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U.S. Department of Labor Futurework
  Trends and Challenges for Work in the 21st Century
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What Do Nonunions Do?
What Should We Do About Them?

Daphne Gottlieb Taras, University of Calgary and Bruce E. Kaufman, Georgia State University
Task Force Working Paper #WP14
Prepared for the May 25-26, 1999, conference
“Symposium on Changing Employment Relations and New Institutions of Representation”

September 1, 1999

Why Is Consensus Difficult to Achieve?

Nonunion representation issues bring to the forefront a smouldering tension between industrial relations and human resource management. The paradigms of industrial relations are based on worksite justice, the exercise of power and authority, the existence of a plurality of interests, the negotiation of relationships. The goals of human resource management are incorporating workers into the enterprise with a minimum of discord and an enhancement of productivity. HRM rhetoric permeates the discussion of nonunion representation by its advocates. Opponents see NERPs as a company-initiated subterfuge to pacify and deceive workers who might otherwise seek union representation. They describe NERPs as “brittle” and unions as “durable.” Proponents see plans as mechanisms to foster genuine labor-management harmony. To them, NERPs are “cooperative” while unions are “adversarial.”

According to managers who practice nonunion representation, who initiate, guide, and contribute to NERPs, their ultimate objective is the achievement of a singularity of purpose between workers and managers for the good of the common enterprise. This is the apotheosis of human resource practice, which attempts to use recruitment, selection, training, compensation, and appraisal techniques, among other vehicles, to align workers into the corporation. NERP is a vehicle used by companies to achieve a mutuality of interests. It is a “win-win” scenario. It is the royal jelly of the human resource lexicon, since it involves employees in the larger enterprise, it engages their talents, it demonstrates that management is gracious in its ability to inspire workers and hear them. It is a institutionalized mechanism for management to “walk the talk” when it makes the claim that employees matter.

By contrast, when NERPs are examined through the industrial relations lens, the flaws of NERPs are starkly exposed. Industrial relations scholars assume that the interests of workers and employers are different, although they can be peacefully accommodated through the use of conflict resolution techniques. This pluralistic view of the workplace raises issues of power, of bargaining and confrontation, of the articulation of separate agendas. Qualms surface about the capacity of NERPs to produce “win-win” outcomes. Surely, some issues require traditional bargaining approaches, and NER fails to adequately arm workers with the power and tools necessary to achieve optimal outcomes from their perspective. This is particularly so in the US, where the labor law was drafted to constrain bilateral dealings regarding wages and employment conditions, but even in countries that permit greater worker-manager interaction, workers have few resources and lack access to professionals outside the firm. Whatever satisfaction workers can achieve from NERPs is granted to them by management fiat. If there is genuine attempt at collective bargaining, the NERP is hopelessly flawed.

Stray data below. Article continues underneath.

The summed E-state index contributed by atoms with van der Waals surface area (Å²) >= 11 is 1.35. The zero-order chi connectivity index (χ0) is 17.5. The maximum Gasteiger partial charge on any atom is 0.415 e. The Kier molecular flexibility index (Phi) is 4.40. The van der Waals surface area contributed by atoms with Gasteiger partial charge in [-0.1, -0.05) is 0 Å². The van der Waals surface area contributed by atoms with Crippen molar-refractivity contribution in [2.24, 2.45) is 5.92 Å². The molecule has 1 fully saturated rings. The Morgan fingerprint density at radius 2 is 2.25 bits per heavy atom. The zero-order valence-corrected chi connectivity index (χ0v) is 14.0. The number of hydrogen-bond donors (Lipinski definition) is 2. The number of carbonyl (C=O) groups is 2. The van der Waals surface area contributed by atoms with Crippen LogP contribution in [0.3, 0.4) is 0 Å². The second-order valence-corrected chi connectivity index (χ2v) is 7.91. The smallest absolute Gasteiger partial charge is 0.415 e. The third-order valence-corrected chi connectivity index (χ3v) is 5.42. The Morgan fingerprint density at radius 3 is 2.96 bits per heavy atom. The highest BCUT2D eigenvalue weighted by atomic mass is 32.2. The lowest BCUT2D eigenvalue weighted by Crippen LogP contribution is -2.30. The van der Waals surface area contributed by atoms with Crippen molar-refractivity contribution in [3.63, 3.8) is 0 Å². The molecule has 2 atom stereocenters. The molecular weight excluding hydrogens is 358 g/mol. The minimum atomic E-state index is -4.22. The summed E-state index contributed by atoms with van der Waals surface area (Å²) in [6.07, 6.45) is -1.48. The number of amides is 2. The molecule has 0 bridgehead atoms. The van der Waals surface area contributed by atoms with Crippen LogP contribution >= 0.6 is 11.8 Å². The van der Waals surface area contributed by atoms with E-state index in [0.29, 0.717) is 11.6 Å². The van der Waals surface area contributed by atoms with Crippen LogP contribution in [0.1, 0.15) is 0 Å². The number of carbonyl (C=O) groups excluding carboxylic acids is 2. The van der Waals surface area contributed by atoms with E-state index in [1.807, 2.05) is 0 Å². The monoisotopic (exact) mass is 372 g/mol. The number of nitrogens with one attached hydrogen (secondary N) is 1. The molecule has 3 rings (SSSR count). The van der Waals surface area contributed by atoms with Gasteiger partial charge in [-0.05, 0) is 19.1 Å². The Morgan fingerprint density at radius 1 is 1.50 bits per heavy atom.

Four competing perspectives might help clarify the nature of the controversy. They need not be mutually exclusive, and we present them as separable for clarity only. The first picture involves a continuum. When NERPs is spoken of as a forum for collective action and voice, it becomes tempting to conceptualize the industrial relations landscape as a continuum from no representation whatever, a strict individual rights regime, through the intermediate NERP forms, ultimately ending in strong national unions and full immersion into collective action. Arising from this view is the notion that NERPs can be used as an organizing strategy by unions, particularly where nonunion plans do not satisfy worker desire for influence. The Canadian practice in the energy sector of unions cooperating with NERPs and organizing them with affiliation agreements is an excellent union-organizing model that arises from the continuum position (Basken). Often we examine collective action as though it were a question involving degree or amount, just as we visualize a gas tank from empty to full. Although we occasionally slip into this mode by force of habit, we believe that the continuum model is flawed because it ignores the multi dimensionality of nonunion representation. NERPs are not usually established by management in order to give workers a vehicle for collective expression, and workers do not usually expect them to serve this purpose. To depict them as though this was their function is incorrect.

The second conception is of separate domains. There is a large body of evidence from the many case studies in our book that NERPs are created for reasons other than management’s belief in collective rights. NERPs are used to align workers with managerial objectives. According to this view, the raison d’etre of NERPs is workforce unity, and the range of issues revolves around firm imperatives such as production, quality, and process improvement. By contrast, unions are motivated by another vision entirely, of representing the interests of workers when they are different than those of the firm. As Nelson points out, “most unions and company unions occupied separate industrial spheres, rarely competing or even addressing the same issues.” Any overlap of activities between NERPs and unions is unintentional. Kaufman makes this position most forcefully in his work.